KAMPALA – Whereas Uganda has ratified a wide range of international and regional human rights treaties, it remains one of the countries in the World where sex workers have been denied these human rights, the Alliance of Women advocating for Change has said.
AWAC says in Uganda sex workers face higher levels of violence and discrimination that are barriers to access to health & justice across the country.
Human rights are rights inherent to all human beings, regardless of race, sex, nationality, ethnicity, language, religion, or any other status.
Ms Christine Kaleeba on behalf of UWAC said during the COVID-19 pandemic, isolation, disconnect, disrupted routines and diminished services have greatly impacted the lives and mental well-being of Female Sex Workers without anybody raising a finger.
“It takes no compromise to give people their rights…it takes no money to respect the individual but I want to request the government to give sex workers their full rights because they are human beings like any other,” said Ms Kaleeba.
“As a signatory to the various of international and regional human rights treaties on human rights, the government has a responsibility to assess how best to prevent human rights violations against anyone. It is right and fitting that government should look at one of the most disadvantaged groups of people in Uganda, often forced to live outside the law and denied their most basic human rights: sex workers,” added Ms Kaleeba who was 15 December addressing people at the launch of Female Sex Workers’ Feminist Advocacy Agenda.
According Ms Kaleeba, sex workers—female, male and transgender adults who have consensual sex in exchange for money or goods, either regularly or occasionally—are among the populations that are being left behind in the HIV response. HIV prevalence among sex workers.
Established in 2015 by female sex workers (FSWs), AWAC is an umbrella network of grass root female sex worker led organisations to advance health rights, human rights, socio-economic rights & social protection for FSWs and other marginalized women and girls including their children in Uganda.
She explained that sex workers have faced and continue to face cultural, social, legal and linguistic obstacles to accessing services and information which further compound their vulnerability and exposure to violence and exploitation.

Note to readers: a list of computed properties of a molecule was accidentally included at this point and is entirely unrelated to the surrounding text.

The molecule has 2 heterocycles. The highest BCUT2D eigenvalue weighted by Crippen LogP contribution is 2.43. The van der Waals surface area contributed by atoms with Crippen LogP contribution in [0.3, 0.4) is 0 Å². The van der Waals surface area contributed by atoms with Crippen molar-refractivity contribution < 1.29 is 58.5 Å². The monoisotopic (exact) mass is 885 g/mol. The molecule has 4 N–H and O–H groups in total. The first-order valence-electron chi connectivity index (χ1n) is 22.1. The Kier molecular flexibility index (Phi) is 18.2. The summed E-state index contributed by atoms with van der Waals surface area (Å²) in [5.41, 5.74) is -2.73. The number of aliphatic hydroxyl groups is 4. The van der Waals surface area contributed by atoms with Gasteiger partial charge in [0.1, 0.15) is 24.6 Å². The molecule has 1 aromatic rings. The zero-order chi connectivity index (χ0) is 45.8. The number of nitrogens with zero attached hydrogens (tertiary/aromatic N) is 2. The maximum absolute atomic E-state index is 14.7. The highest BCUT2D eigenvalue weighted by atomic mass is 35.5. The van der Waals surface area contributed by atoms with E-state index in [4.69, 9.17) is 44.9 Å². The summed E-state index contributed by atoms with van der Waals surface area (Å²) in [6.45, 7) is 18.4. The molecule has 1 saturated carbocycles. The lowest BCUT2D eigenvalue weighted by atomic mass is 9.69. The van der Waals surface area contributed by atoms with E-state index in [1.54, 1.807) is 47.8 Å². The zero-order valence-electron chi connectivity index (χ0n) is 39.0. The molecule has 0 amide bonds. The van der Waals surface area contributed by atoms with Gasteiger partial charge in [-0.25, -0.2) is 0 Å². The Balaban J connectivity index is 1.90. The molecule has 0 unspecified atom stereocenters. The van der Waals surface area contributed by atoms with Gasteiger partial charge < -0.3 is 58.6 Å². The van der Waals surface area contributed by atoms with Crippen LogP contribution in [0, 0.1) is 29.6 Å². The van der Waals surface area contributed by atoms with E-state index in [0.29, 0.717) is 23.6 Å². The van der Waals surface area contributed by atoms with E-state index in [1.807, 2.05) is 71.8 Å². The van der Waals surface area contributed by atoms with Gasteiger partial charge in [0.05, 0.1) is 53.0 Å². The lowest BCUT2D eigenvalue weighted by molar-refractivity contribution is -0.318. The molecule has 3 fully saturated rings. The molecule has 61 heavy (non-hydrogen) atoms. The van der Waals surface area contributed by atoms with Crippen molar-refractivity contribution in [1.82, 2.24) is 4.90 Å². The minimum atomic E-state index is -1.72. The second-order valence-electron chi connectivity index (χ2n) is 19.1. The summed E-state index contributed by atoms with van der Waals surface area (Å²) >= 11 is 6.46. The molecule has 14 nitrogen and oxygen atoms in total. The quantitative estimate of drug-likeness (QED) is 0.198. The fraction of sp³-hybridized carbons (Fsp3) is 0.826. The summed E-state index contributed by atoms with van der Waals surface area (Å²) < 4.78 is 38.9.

Dr Jonathan Wangisi, the former project director for operational research at TASO (The Aids Support Organisation) Eastern says despite the progress made towards HIV/Aids fight, researchers still have limited understanding of the exact mechanisms of preventing further spread of HIV/Aids amongst the key populations like prostitutes.
He explained that a recent research by BMC Public Health published in June 2017 estimated that female sex workers (FSWs) are 13.5 times more likely to be HIV infected than other women.
The BMC Public Health [BioMed Central] is a United Kingdom-based, for-profit scientific open access publisher that produces scientific journals.
He revealed that FSWs in Uganda are at an extremely high risk for HIV infection and violence.
“And to achieve the laudable and ambitious goal of zero new infections, sex workers as a key population need to be included in all aspects of HIV prevention, care, and treatment programs without being discriminated as a right to health,” said Dr Wangisi.
Ms Kaleeba said to be clear, AWAC firmly believes that those who exploit or abuse sex workers must be criminalized but that the reality is laws which criminalize ‘brothel-keeping’ and ‘promotion’ often lead to sex workers being arrested and prosecuted themselves.
“And our appeal is that FSWs be given full rights to enable them enjoy everything enjoyed by other Ugandans as human beings,” said Ms Kaleeba.
She revealed that even though sex work is at least partially legal in Uganda, the law rarely protects sex workers and that there is generally a severe lack of legislation and policies protecting sex workers who may be at risk of violence from both state and non-state actors such as law enforcement, partners, family members and their clients.
“For example, a sex worker who is raped will generally have little hope of bringing charges against their attacker. This lack of protection leaves sex workers open to abuse, violence and rape, creating an environment,” said Ms Kaleeba.